And with many of the objects here, we do know when they were gifted, right down to the date of the letter. So it’s surprising with the oatcake that we have that missing piece in the puzzle. We’ve got the oatcake. And then you’ve got another very precious Jacobite object here, which is the pocketbook of Flora MacDonald. So first of all, because some of our students may not know, is a pocketbook a diary of some sort? It was effectively a storage device for letters. So within our pocketbook, there are four compartments. And if I was to open it up - it’s very fragile now, but it has this most completely unexpected bright pink silk lining.
And when you see the very Scottish exterior of the object, and then you open it up, and it’s this very garish coloured silk, it’s a bit of a surprise. It’s sort of shocking pink. Shocking pink. Absolutely. So yeah. There are four compartments for storing letters. And it was designed to be a gift. Flora appears to have made it to give to somebody. And supposedly it’s to a minister called Martin Martin. And he died before the gift was received. That’s the story. So she hadn’t intended to keep it.
But because she’d never been able to give it to the recipient, it had remained within a family on Skye, and then had got handed to somebody that had then presented it to Scott - a chap called Alexander Campbell. So the provenance is good, when you follow the trail as you always have to do with these things. It is quite likely to be the real deal. Some things in the collection, you wonder whether Scott knew that they were bogus or not. That’s part of the fun, I think, of a collection like this that is so romantic in nature. So Flora MacDonald is obviously - she comes into the Jacobite story quite late on. So she is involved after Culloden.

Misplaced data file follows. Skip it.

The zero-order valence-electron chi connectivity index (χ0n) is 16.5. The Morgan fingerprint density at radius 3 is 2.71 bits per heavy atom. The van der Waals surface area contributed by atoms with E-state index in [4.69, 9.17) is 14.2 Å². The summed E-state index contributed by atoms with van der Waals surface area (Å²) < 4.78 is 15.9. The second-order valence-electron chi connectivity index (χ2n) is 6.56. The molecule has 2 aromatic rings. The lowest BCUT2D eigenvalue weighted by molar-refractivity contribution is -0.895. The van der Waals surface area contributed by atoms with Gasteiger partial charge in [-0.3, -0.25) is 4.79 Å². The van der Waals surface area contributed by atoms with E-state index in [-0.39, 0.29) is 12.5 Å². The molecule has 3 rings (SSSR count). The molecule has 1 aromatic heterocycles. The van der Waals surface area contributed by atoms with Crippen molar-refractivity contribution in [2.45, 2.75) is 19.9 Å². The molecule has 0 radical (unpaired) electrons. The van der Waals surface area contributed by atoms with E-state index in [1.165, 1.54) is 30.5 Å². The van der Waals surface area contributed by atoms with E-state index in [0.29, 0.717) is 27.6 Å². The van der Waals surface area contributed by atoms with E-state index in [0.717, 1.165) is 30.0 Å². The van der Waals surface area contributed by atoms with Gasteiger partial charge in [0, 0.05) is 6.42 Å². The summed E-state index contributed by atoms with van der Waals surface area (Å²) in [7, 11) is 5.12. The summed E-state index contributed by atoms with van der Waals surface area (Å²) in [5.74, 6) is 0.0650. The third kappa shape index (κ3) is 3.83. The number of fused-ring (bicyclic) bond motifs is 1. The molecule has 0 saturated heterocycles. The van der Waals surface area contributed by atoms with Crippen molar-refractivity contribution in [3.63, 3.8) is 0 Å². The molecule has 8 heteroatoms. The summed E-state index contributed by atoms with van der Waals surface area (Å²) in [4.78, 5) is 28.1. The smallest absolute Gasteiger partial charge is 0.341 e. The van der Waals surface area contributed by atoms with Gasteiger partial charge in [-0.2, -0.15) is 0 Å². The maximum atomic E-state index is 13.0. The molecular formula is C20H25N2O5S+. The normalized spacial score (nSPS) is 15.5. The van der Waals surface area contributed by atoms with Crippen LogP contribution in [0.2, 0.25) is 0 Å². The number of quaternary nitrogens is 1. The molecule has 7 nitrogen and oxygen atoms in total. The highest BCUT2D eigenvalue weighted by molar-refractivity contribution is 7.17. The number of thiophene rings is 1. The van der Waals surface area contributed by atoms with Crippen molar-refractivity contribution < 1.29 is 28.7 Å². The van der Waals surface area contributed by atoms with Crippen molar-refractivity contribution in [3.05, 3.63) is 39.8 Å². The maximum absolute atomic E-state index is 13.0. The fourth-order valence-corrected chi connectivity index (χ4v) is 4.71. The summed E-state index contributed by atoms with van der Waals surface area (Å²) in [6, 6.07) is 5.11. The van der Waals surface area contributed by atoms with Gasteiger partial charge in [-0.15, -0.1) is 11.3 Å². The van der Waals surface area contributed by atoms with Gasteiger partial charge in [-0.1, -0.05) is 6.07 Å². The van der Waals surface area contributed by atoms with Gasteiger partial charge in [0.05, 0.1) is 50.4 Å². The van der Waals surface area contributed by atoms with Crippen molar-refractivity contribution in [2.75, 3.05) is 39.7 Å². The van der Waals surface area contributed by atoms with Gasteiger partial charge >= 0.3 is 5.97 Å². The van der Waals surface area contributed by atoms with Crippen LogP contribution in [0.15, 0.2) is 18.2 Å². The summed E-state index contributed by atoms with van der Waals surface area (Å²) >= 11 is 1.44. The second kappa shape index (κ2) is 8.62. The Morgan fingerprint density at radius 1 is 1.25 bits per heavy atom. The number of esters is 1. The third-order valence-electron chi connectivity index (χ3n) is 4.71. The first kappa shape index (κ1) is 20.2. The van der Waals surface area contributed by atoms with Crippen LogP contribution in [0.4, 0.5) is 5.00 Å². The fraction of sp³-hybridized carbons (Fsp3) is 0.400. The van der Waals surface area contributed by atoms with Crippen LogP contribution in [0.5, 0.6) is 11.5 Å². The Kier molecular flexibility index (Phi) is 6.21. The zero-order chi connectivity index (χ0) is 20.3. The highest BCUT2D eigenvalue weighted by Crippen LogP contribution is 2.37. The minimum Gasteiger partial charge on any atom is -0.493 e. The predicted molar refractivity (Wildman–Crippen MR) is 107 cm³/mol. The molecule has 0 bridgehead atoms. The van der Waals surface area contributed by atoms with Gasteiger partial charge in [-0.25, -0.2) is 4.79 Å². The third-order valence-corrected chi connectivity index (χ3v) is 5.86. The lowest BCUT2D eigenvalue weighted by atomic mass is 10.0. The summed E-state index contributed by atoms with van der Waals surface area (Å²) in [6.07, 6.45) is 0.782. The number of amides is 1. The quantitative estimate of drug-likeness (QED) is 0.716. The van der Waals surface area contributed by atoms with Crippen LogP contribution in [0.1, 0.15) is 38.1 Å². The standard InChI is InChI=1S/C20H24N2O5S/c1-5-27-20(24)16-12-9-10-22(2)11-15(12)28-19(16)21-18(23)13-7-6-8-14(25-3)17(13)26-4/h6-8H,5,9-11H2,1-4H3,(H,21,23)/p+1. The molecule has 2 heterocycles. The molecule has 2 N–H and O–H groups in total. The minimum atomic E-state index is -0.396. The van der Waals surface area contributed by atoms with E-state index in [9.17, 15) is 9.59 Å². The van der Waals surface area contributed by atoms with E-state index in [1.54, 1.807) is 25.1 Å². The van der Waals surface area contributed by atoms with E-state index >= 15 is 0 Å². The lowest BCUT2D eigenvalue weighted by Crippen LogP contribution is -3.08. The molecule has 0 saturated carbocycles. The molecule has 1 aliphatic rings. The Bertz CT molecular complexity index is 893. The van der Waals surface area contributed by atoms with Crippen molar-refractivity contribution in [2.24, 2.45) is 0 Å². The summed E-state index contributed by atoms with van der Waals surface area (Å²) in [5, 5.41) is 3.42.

So we have this bloody defeat at Culloden, and then Prince Charles Edward Stuart is a fugitive. And so he is trying to get back to Europe. And he goes up to the Highlands, and he’s crossing the island where he meets Flora. And then, of course, he dresses as her Irish maid Betty Burke. I mean, you couldn’t really make this up. And then obviously he manages to escape. So what other Jacobite objects have you got here? Well, we’ve talked about this being a romantic collection. And it wouldn’t be a true romantic collection without locks of hair, and plenty of them.
And we do have a lock of Bonnie Prince Charlie’s hair and a lock of hair from the beard of Scott’s great-grandfather Beardie, as well. And they’re very close to one another in the display. For instance, with the Prince Charles Edward Stuart’s hair - do you think that Scott thought it really was his hair? I think so. I mean, we do know Scott - despite the fact he’s a storyteller and he knows how to spin a good yarn. And if you read his manuscript of the account - it’s unfinished, unfortunately - but the account of his house and the collection within it, he imprints stories.
He said, it’s possible, if you look at it slanted and half imagine, that it could be this. But at the same time, he’s also questioning. When he’s purchased things, he’s been told about one thing, and then finding out that there’s other versions of this. The juniper chest - the folk tale chest in the entrance hall - is a classic example. He gets very upset when he finds other chests are circulating associated with this folk tale, and he hasn’t, perhaps, bought the real one. So it did concern him. He was very astute.
I think for him, perhaps, it was a case of a kind of after-dinner game with guests at the houses, to - looking closely at the objects - he would tell stories about them. A bit like a Georgian version of Call My Bluff.
Sir Walter Scott was a prolific collector and amassed a diverse – and often quirky – collection of historical objects, many associated with key Jacobites and the series of campaigns.
In this third film in our series, Viccy Cotlman interviews Kirsty Archer-Thompson about Scott’s unique collection of Jacobite material culture.
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Bonnie Prince Charlie and the Jacobites